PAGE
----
Figure 14.

Annual operational cost per cubic metre of various biogas plant models.

3.4 Payback period

The payback period (PBP) of all digesters in various categories has been investigated and is depicted in Figure 15. The study reveals that as the volume of the biogas plant increases, PBP decreases, which is consistent with many research findings [45]. The FRP model demands the largest PBP for all categories ranging from 25 to 450 m3 due to its high construction and operating costs. The KVIC models are well-known for being the most optimal for the production of biogas plants of any size. Though the JANATA style biogas plants are more difficult to build than the other two types, they are very feasible in educational institutions. The payback period for a system with non-uniform loading is 44 to 57 percent longer than for a system that is fully loaded during the year. As a result, if the design and development process is carried out by an expert, the installation of JANATA biogas digester in educational institutions is highly feasible.

Figure 15.

Payback period for biogas plants for all categories.

3.5 Net present value

The net present value of installing biogas digesters in different types of institutions has been estimated and shown in Figure 16.

Figure 16.

Net present value of biogas plants for all categories.

The NPV of an investment is the difference between the present value of the gains and the present value of the costs arising from the investment. The NPV increases as the scale of the biogas plants increases. The biogas plant project could be preferable for implementation in academic institutions based on NPV selection criteria. The results show that the uniformity in loading produces more useful data than non-uniform loading. However, non-uniform loading rate values indicate that those digesters could be effectively applied in institutions with differing academic schedules.

3.6 Life cycle cost

The most cost-effective solution among competing alternatives that are equally suitable for deployment on technical grounds is determined by a LCC study. As a result, the LCC for uniform and non-uniform loading rates was measured and plotted in Figure 17, demonstrating that the LCC of JANATA is the most preferred alternative when compared to the other two versions. However, according to the literature [46], KVIC is recommended because the design and development of larger JANATA model biogas plants is difficult.

Figure 17.

Lifecycle cost for per cubic meter with uniform and non-uniform loading rates.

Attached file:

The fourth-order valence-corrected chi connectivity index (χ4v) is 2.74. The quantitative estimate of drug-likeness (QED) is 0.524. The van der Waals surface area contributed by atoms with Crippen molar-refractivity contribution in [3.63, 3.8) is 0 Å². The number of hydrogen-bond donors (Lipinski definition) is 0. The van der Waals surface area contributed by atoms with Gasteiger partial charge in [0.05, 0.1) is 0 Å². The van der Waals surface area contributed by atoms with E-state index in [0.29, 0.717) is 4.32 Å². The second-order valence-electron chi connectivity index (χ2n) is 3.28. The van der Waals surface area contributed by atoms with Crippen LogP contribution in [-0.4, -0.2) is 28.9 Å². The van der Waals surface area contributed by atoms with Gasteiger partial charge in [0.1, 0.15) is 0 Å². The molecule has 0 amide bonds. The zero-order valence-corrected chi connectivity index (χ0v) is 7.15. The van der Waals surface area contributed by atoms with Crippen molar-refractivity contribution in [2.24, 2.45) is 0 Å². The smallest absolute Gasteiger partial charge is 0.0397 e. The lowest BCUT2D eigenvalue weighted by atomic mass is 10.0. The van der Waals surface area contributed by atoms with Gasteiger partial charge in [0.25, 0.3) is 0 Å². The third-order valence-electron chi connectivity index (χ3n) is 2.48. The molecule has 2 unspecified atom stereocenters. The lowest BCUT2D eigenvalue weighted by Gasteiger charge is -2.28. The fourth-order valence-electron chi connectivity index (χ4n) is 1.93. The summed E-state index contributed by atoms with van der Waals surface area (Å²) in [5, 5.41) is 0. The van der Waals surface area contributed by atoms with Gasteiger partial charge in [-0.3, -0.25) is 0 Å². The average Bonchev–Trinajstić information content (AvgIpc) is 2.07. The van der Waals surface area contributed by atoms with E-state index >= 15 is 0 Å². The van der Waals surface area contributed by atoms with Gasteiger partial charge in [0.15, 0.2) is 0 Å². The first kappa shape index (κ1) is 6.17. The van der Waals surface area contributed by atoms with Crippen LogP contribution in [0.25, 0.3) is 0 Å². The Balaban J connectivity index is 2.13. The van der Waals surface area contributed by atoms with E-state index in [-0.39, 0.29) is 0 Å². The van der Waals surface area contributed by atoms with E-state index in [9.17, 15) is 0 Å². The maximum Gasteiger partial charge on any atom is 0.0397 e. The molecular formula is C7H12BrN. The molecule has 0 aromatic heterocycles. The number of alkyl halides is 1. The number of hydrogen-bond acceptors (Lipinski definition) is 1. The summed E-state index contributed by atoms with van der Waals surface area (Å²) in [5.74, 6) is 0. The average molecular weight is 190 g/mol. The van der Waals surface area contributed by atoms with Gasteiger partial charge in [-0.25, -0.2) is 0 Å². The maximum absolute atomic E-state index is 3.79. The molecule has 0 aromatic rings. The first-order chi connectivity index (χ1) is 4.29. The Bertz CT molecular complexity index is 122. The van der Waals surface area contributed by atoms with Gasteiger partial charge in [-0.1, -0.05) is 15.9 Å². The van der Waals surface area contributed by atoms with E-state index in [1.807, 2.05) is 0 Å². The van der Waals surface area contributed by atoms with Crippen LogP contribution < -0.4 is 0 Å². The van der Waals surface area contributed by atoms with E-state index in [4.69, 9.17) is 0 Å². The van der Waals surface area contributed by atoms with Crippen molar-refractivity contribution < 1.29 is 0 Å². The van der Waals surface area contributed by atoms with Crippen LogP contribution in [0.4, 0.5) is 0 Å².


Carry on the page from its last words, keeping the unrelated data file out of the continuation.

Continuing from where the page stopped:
3.7 Cost per unit of electricity

The various cost involved in the electricity generation from biowaste available in an educational institution and its equivalent quantity LPG were calculated per year and show in Figure 18. The cost of unit electricity was obtained from the following Eq. (8).

Figure 18.

Comparison of unit cost of electricity from biogas, LPG and grid.

Unit cost of electricity generated=Investment cost+maintenance costperannumTotal units generatedperannumE8
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4. Conclusions

The yield of biogas and the efficiency of its production from biowaste of educational institutions, such as rice waste, mixed rice waste, and vegetable waste, were investigated to determine the effect of nonuniform feeding of digesters on the technical and economic viability. As less than 5% of the experimental values were different from the expected content of CH4 in biogas, the proposed simulation method was found appropriate. Although the biowaste’s pH before loading was less than 5, the inoculum’s pH was 6.5 to 7.5; thus, the sufficient pH for optimum gas production could be preserved in this method. For all biowastes, the calculated parameters such as total solids, volatile solids and humidity were found within the best suited range of anaerobic digestion. The biogas produced from all biowastes contained 52 to 58% methane which shows that biowastes generated in educational institution included in this study can be used for all types of applications such as electricity generation, lighting and cooling. The amount of biogas generation was affected by population; however, the content of methane in biogas was not affected. In an educational institution, the amount of biogas generated by person per day was 0.014 m3 to 0.019 m3 all year. The PBP was 50% higher for both models than that of uniform loading. For the installation in category A, B, C and D institutions based on the PBP, JANATA biogas plants is attractive. JANATA and KVIC are suggested for E group of institutions. The optimistic NPV for the three models and the five separate biogas plant capacities indicates the economic viability of all the designs.

© 2021 The Author(s). Licensee IntechOpen. This chapter is distributed under the terms of the Creative Commons Attribution 3.0 License, which permits unrestricted use, distribution, and reproduction in any medium, provided the original work is properly cited.

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Godwin Glivin, Mariappan Vairavan, Premalatha Manickam and Joseph Sekhar Santhappan (May 29th 2021). Techno Economic Studies on the Effective Utilization of Non-Uniform Biowaste Generation for Biogas Production, Anaerobic Digestion in Built Environments, Anna Sikora, IntechOpen, DOI: 10.5772/intechopen.98314. Available from: